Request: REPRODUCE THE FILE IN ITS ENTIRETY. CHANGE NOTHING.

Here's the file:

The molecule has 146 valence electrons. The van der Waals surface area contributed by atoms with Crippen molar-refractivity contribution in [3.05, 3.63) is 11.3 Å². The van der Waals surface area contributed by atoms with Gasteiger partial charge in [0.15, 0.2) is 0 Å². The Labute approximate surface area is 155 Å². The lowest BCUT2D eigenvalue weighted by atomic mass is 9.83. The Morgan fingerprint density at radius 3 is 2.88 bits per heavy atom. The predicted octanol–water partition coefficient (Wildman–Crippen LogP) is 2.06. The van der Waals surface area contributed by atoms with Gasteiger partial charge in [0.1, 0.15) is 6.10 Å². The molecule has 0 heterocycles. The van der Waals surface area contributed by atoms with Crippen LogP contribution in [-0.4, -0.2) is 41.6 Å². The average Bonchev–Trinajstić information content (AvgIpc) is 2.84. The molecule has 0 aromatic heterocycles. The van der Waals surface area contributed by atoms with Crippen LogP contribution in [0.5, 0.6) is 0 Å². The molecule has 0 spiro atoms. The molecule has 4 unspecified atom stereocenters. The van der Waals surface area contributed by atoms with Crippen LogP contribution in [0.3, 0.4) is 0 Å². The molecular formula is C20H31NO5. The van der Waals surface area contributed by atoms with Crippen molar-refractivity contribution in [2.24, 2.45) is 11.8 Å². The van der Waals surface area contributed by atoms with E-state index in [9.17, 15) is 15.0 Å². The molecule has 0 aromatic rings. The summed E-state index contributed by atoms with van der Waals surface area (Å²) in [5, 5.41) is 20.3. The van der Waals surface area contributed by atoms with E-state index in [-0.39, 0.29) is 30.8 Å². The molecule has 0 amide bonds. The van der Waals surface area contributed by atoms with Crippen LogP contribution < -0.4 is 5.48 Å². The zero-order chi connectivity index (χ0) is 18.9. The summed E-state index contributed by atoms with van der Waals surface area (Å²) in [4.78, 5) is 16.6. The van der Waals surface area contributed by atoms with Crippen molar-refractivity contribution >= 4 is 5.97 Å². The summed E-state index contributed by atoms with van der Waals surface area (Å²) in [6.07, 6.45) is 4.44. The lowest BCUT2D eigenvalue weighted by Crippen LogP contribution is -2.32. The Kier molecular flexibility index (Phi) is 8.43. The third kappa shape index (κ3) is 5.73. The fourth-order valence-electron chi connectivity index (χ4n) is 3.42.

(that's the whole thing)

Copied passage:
The molecule has 146 valence electrons. The van der Waals surface area contributed by atoms with Crippen molar-refractivity contribution in [3.05, 3.63) is 11.3 Å². The van der Waals surface area contributed by atoms with Gasteiger partial charge in [0.15, 0.2) is 0 Å². The Labute approximate surface area is 155 Å². The lowest BCUT2D eigenvalue weighted by atomic mass is 9.83. The Morgan fingerprint density at radius 3 is 2.88 bits per heavy atom. The predicted octanol–water partition coefficient (Wildman–Crippen LogP) is 2.06. The van der Waals surface area contributed by atoms with Gasteiger partial charge in [0.1, 0.15) is 6.10 Å². The molecule has 0 heterocycles. The van der Waals surface area contributed by atoms with Crippen LogP contribution in [-0.4, -0.2) is 41.6 Å². The average Bonchev–Trinajstić information content (AvgIpc) is 2.84. The molecule has 0 aromatic heterocycles. The van der Waals surface area contributed by atoms with Crippen LogP contribution in [0.5, 0.6) is 0 Å². The molecule has 0 spiro atoms. The molecule has 4 unspecified atom stereocenters. The van der Waals surface area contributed by atoms with Crippen LogP contribution in [0.3, 0.4) is 0 Å². The molecular formula is C20H31NO5. The van der Waals surface area contributed by atoms with Crippen molar-refractivity contribution in [2.24, 2.45) is 11.8 Å². The van der Waals surface area contributed by atoms with E-state index in [9.17, 15) is 15.0 Å². The molecule has 0 aromatic rings. The summed E-state index contributed by atoms with van der Waals surface area (Å²) in [5, 5.41) is 20.3. The van der Waals surface area contributed by atoms with E-state index in [-0.39, 0.29) is 30.8 Å². The molecule has 0 amide bonds. The van der Waals surface area contributed by atoms with Crippen LogP contribution < -0.4 is 5.48 Å². The zero-order chi connectivity index (χ0) is 18.9. The summed E-state index contributed by atoms with van der Waals surface area (Å²) in [4.78, 5) is 16.6. The van der Waals surface area contributed by atoms with Crippen molar-refractivity contribution >= 4 is 5.97 Å². The summed E-state index contributed by atoms with van der Waals surface area (Å²) in [6.07, 6.45) is 4.44. The lowest BCUT2D eigenvalue weighted by Crippen LogP contribution is -2.32. The Kier molecular flexibility index (Phi) is 8.43. The third kappa shape index (κ3) is 5.73. The fourth-order valence-electron chi connectivity index (χ4n) is 3.42.